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Thames School Plants Traditional Māori Medicinal Garden

Moanataiari School in Thames recently completed a new edible and medicinal garden for their students, as one of ten winners in this year's inaugural Keep New Zealand Beautiful Kai Garden Competition.

The competition gives schools and ECEs from across the country the opportunity to create a small kai or rongoā garden to help their students develop a greater understanding of the natural world and to gain hands-on experience gardening for their school.

The primary school named the project Māra hauroa, which means healthy garden. The school had the aim to create a unique and distinct rongoā (traditional Māori medicinal) garden to provide comfort and nourishment for the mental, spiritual and physical wellbeing of their students.

Julie White, office and project administrator, say that the garden is in the shape of a koru, symbolising new life, growth, strength, and peace while also being accessible for "students, whānau, staff and our community to wander through, touch, taste and smell the plants and to simply sit within the garden and reap the rewards of a beautiful outdoor space."

In making the edible garden, the school wanted to ensure a good range of medicinal plants, so local experts were called in to help with the design. "We invited Te Raukura Sayer, a local Rongoā Practitioner, to advise us on best plants and location," says Ms. White. In addition, reclaimed materials were used from the nearby Seagull Centre, a community recycling and resource recovery facility.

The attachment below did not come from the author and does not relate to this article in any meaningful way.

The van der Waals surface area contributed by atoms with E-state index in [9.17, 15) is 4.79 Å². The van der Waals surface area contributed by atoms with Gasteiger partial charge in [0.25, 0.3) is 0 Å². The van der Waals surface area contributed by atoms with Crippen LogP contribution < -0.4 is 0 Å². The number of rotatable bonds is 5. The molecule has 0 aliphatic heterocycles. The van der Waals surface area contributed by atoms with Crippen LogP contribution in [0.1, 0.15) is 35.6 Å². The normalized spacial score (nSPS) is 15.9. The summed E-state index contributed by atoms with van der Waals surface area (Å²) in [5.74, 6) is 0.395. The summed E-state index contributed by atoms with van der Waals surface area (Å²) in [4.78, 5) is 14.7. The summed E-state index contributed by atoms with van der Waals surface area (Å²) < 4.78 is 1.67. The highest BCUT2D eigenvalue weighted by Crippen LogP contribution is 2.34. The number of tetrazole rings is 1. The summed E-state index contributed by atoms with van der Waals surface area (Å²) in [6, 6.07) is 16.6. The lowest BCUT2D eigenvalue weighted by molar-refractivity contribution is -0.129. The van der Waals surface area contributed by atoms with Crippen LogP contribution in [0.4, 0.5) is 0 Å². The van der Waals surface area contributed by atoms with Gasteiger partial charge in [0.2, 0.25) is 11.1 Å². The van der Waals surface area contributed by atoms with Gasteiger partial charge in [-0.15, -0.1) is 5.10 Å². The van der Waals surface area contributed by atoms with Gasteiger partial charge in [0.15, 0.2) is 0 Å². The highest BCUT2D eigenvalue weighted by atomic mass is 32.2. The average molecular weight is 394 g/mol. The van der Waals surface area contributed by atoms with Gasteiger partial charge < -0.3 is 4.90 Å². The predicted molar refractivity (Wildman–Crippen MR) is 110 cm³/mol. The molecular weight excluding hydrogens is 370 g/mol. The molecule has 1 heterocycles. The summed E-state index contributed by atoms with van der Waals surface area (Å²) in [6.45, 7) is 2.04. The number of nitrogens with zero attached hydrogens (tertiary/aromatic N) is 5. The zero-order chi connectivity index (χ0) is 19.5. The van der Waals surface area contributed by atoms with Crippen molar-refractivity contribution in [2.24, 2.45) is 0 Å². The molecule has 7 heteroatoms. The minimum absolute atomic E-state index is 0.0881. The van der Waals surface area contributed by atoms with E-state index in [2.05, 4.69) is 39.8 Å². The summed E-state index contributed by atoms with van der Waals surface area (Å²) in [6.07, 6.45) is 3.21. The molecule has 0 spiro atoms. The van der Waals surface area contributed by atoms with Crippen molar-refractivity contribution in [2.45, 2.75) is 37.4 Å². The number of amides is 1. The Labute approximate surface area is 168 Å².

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Moanataiari School also has many other sustainability and garden initiatives, including rainwater collection, an irrigation system, solar panels and battery, processes for recycling and composting, and efficient LED lighting. "We will recycle our rainwater from our tanks to ensure the plants get established and are well looked after. We have a system in place already that allows our students to fill watering cans from the tanks and transport them by wheelbarrows to our different gardens. Our students have regular gardening time and they will be able to tend to the garden."

The school also aims to research the making of products such as Kawakawa Balm that can then be marketed as a fundraiser.

"We would like to thank Keep New Zealand Beautiful for this opportunity and the funding," says Ms. White. "We have enjoyed this project and seeing it come to life through the student's work. We also look forward to the future of this garden and the benefits we will gain from the plants."

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